Clients who return to continue buying from or otherwise do not move on to another brand have a high customer retention rate. The power of a company to attract and keep consumers is tied not only to its offer but also to how it services its existing clients and the value the consumers feel as a result of using the products/services.
How to measure: The best indicator of retention is Customer Churn Rate. It shows how many people stopped purchasing from your company or canceled their membership in a certain period. The basic churn rate is determined by dividing the number of users lost in a given time by the number of users at the beginning.
- Advocacy: If your customers are happy with your services, they will spread the word about your company and become brand advocates. Word-of-mouth recommendations account for 90% of consumers’ purchase decisions. At this subphase, it’s merely an issue of sustaining your product’s quality. However, if you want to go further, you can seek alternative ways to grow your business by introducing new product services that will benefit your clients even more.
How to measure: Besides monitoring social expressions and implementing affiliate tracking and referral codes, the main post-purchase customer experience pointer is the Net Promoter Score (NPS). It shows the percentage of your clientele who would recommend you to others (friends, family, or coworkers).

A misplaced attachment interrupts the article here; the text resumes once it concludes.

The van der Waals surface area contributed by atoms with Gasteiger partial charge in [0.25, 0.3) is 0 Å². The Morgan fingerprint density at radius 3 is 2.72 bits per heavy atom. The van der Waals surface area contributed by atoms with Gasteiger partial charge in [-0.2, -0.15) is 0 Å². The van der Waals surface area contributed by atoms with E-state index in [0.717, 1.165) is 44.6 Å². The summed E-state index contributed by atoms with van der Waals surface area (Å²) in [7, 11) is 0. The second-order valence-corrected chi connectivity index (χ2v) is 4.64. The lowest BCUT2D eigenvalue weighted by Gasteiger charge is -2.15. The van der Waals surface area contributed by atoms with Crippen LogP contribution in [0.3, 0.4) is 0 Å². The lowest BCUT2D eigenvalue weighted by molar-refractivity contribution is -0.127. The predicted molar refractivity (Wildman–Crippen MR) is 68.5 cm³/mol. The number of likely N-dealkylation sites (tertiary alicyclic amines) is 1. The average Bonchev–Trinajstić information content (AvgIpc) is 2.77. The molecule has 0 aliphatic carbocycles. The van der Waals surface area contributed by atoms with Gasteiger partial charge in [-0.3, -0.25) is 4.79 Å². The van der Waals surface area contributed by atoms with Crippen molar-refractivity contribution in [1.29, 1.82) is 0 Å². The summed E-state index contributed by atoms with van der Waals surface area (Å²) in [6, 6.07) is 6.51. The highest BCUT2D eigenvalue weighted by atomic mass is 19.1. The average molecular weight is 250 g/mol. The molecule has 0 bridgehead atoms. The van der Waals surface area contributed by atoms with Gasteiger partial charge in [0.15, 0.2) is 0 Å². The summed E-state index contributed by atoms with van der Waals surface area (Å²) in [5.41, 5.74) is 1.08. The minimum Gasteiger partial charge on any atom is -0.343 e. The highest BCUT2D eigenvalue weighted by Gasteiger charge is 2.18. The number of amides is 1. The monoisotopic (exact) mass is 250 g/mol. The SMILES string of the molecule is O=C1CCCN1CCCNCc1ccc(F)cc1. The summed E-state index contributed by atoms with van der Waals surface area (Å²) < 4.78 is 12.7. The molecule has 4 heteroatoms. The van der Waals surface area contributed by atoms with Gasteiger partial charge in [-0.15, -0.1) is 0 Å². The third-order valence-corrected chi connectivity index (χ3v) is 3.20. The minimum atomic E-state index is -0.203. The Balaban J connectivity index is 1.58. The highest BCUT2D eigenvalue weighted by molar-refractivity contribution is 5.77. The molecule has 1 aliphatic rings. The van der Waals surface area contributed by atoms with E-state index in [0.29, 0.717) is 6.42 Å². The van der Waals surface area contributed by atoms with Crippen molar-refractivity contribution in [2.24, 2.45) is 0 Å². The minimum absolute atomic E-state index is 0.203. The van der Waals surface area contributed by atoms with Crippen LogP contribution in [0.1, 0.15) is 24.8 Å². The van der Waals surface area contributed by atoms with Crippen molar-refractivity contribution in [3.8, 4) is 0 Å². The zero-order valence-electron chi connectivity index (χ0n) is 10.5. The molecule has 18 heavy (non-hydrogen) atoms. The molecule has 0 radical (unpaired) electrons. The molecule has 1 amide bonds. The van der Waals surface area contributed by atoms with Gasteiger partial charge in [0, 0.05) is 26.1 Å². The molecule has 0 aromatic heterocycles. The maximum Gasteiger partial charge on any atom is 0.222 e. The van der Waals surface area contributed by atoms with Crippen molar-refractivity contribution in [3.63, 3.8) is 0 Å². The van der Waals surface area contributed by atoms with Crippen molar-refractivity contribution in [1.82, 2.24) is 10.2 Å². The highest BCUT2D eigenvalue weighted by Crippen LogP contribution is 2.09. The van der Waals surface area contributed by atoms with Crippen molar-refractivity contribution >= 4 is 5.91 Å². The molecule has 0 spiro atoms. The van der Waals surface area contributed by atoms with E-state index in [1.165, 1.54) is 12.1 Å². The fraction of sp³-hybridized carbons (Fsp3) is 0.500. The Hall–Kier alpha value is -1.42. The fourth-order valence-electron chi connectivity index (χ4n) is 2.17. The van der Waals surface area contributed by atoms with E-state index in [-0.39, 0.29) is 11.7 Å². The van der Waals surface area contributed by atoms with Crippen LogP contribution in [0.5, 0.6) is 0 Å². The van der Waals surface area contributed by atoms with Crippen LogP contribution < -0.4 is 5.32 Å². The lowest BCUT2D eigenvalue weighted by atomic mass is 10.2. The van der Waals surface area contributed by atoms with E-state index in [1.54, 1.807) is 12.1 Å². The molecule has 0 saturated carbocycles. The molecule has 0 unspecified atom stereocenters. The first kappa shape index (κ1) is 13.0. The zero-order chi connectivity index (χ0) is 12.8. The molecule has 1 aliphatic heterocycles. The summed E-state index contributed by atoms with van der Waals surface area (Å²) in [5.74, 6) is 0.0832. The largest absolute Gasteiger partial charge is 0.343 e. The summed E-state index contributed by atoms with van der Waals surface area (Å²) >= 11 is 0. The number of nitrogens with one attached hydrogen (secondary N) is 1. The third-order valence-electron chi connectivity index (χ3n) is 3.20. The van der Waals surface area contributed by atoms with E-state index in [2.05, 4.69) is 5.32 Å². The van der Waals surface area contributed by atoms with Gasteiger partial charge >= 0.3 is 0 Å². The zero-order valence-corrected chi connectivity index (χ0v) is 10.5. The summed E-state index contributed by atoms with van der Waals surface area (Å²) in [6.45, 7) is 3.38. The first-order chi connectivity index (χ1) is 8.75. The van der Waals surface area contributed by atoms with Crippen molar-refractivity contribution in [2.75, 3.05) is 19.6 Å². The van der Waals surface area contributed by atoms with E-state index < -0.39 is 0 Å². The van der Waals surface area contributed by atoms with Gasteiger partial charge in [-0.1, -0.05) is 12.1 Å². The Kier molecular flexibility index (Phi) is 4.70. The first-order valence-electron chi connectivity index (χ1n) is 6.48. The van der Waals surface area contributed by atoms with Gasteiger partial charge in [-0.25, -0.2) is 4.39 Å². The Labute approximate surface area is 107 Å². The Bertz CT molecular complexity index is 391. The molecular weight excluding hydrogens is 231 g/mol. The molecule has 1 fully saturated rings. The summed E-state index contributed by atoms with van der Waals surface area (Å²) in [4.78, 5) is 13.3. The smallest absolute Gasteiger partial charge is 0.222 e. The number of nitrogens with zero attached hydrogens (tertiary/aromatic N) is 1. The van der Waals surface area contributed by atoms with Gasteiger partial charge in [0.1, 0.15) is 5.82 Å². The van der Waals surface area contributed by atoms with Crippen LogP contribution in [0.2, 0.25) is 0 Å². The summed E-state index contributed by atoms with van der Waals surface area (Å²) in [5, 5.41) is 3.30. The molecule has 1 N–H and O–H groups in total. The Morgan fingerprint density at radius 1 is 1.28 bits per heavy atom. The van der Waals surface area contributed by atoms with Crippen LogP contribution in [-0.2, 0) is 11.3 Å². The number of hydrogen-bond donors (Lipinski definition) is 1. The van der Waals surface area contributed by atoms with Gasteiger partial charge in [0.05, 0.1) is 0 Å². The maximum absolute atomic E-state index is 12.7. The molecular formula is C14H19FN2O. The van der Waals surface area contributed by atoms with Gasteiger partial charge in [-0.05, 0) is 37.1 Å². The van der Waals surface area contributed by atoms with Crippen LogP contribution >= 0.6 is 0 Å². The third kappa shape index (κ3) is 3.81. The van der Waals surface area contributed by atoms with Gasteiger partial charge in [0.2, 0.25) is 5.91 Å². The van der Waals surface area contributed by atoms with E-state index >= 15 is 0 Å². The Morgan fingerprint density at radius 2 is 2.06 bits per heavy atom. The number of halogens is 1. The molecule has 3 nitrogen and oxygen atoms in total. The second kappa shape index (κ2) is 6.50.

It is also the simplest metric because it is usually determined by asking: On a scale of 1-10, how likely are you to recommend [company] to a friend or coworker? Users are then divided into three groups based on their answers:
- Promoters (scores 9-10) are your brand’s activists; they will spread the good word around and come to your defense if it comes to a brand crisis.
- Passives (scores 7-8) are satisfied customers but not overly enthusiastic about your company. If they are not cared for, they may be vulnerable to a rival’s offerings.
- Detractors (scores 0-6) are dissatisfied clients who are unlikely to suggest you to their friends and relatives, and they can potentially harm your brand and its image.
Knowing your touchpoints before, through, and after the purchase process is necessary, but that’s not all. To boost user satisfaction, you must provide an excellent customer experience at all stages and meet consumer needs throughout their journey.
There are numerous consumer touchpoints where you can simply conduct a questionnaire to get input on the shopping experience – just don’t go overboard with them.
Keeping your assessments brief and straightforward and monitoring other relevant metrics is a sure way to build a reputable brand that your satisfied customers will be happy to recommend.